Employers should know that generally they are not held liable for isolated incidents of discrimination or harassment based on the actions of non-supervisory employees. However, once the employer knows about discrimination or harassment by co-workers (or vendors or patrons) against its workers, it has a duty to investigate and take appropriate actions. If the company does not take appropriate actions, including discipline, or allows the conduct to continue, then the employer can be held liable. Overt harassment and discrimination in the form of insults and name-calling are pretty easy to spot. However, other potential forms of discrimination may not be so obvious.

Some of the trickiest situations involve the accommodation of employees’ sincerely held religious beliefs.

Religious accommodation

Title VII of the Civil Rights Act requires employers with 15 or more employees to “reasonably accommodate” an employee’s religious beliefs unless doing so would create an undue hardship for the business. Exactly what is a reasonable accommodation and what is an undue hardship can be specific. But, valid considerations for an employer in evaluating an employee’s requested accommodation include: the relative cost; the burden placed on other workers; and any safety or hygiene issues, just to name a few.

I.                    Dress codes

Dress codes can be a potential source of discrimination claims. Employers generally have the right to set standards for dress and grooming. However, a dress code can come into conflict with an employee’s religious beliefs and practice. One example for Muslim employees is the hijab or other type of head scarf or covering worn by women.

The U.S. Supreme Court recently weighed in on this issue in EEOC v. Abercrombie & Fitch, Inc. In this case, the employer refused to hire a woman who wore a hijab for religious reasons. The woman had otherwise done very well in the interview process and scored highly in the company’s internal evaluation system. Abercrombie & Fitch defended its decision by claiming that the hijab violated the company’s written “Look Policy” which prohibited “caps” of any kind to be worn on employees’ heads. Although the rule was neutral and applied to all types of head coverings, in this case the Court said the employer had a duty to accommodate and that there was no undue hardship to the company in permitting an employee to wear a hijab.

Nevertheless, employers can usually enforce dress codes when there is a valid business-related reason. For example, an employer can generally enforce a dress code, despite an employee’s religious objection if the requirements of the dress code relate to safety or hygiene issues. This is often an issue in manufacturing settings.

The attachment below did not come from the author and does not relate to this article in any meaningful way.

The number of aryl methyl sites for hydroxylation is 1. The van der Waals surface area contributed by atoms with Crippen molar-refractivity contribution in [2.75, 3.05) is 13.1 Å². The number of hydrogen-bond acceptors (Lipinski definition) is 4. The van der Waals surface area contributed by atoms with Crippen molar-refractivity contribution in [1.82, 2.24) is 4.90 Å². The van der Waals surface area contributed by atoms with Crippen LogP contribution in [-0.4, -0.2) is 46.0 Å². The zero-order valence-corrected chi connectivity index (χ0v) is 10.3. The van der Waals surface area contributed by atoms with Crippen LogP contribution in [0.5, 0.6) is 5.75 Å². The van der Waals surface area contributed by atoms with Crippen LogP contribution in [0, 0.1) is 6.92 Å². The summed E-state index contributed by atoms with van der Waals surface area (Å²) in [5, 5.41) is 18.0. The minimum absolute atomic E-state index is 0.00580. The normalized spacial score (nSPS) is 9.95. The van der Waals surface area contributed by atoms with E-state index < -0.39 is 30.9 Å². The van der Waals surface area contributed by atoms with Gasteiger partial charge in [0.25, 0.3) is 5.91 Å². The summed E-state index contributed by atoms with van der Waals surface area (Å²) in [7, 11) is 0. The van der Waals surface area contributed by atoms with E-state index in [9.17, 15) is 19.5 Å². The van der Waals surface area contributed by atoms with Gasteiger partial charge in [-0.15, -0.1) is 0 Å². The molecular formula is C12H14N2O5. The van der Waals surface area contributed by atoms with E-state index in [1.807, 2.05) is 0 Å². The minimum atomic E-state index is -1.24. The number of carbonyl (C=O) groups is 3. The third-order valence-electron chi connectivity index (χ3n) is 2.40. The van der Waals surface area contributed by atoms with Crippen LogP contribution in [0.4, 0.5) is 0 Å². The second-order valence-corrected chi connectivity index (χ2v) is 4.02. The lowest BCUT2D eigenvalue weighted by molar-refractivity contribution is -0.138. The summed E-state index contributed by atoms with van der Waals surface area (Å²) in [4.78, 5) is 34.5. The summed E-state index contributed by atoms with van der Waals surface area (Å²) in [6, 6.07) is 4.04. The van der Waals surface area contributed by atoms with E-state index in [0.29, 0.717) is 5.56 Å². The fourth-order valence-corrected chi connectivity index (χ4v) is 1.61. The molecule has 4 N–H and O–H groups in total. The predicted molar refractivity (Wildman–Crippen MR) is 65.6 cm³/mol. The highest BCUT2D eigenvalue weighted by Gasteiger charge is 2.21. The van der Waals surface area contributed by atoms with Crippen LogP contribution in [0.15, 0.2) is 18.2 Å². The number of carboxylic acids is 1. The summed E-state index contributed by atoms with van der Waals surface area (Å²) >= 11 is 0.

II.                  Muslim prayer and varying scheduled breaks

In another case, Muslim employees of a meat packing plant had been using break times for prayers. They had requested that their break times be continually shifted to coincide with sundown in accordance with religious practice. Because the time that sundown occurs varies throughout the year, the break times would constantly change throughout the year. The company refused this requested accommodation and the EEOC filed suit. The company argued it was an undue hardship to be constantly changing the break times because it would impede production in this manufacturing setting and would create problems with other employees having to cover the times for these workers. In this case, a federal court ruled in favor of the employer saying that this represented an undue hardship. The outcome in these types of cases heavily depends on the facts of each case.

Incidentally, this issue also comes up with non-Muslim employees whose religious beliefs and practice prevent them from working on the Sabbath day. Typically, that involves a request not to work on Saturday or Sunday, and the restriction may begin at sundown the previous day.

III.                Alcohol, pork and other prohibited items

Alcohol and pork are considered haram, or forbidden, in Islam. So, what do you do if your employee says they can’t touch or serve to customers any alcohol or pork products? Do you really have to comply with those requests? Of course, the answer is “it depends.” Is there a reasonable accommodation that would not impose an undue hardship on the employer?

Example: Some Starbucks stores now serve wine to customers, though the vast majority of sales remain coffee, tea and their regular items. If a Muslim barista refused to serve the occasional glass of wine, that might be easily accommodated by having another clerk take that order.

By contrast, it would likely be an “undue hardship” for a Muslim job applicant to apply for a server position at a South Florida beach bar catering to college Spring Break students and refuse to handle alcohol.

Be vigilant

Regular training and education for managers and employees on these issues and your anti-harassment policies is essential. Make sure managers understand their role and that your organization responds promptly and investigates any allegations of discrimination or harassment.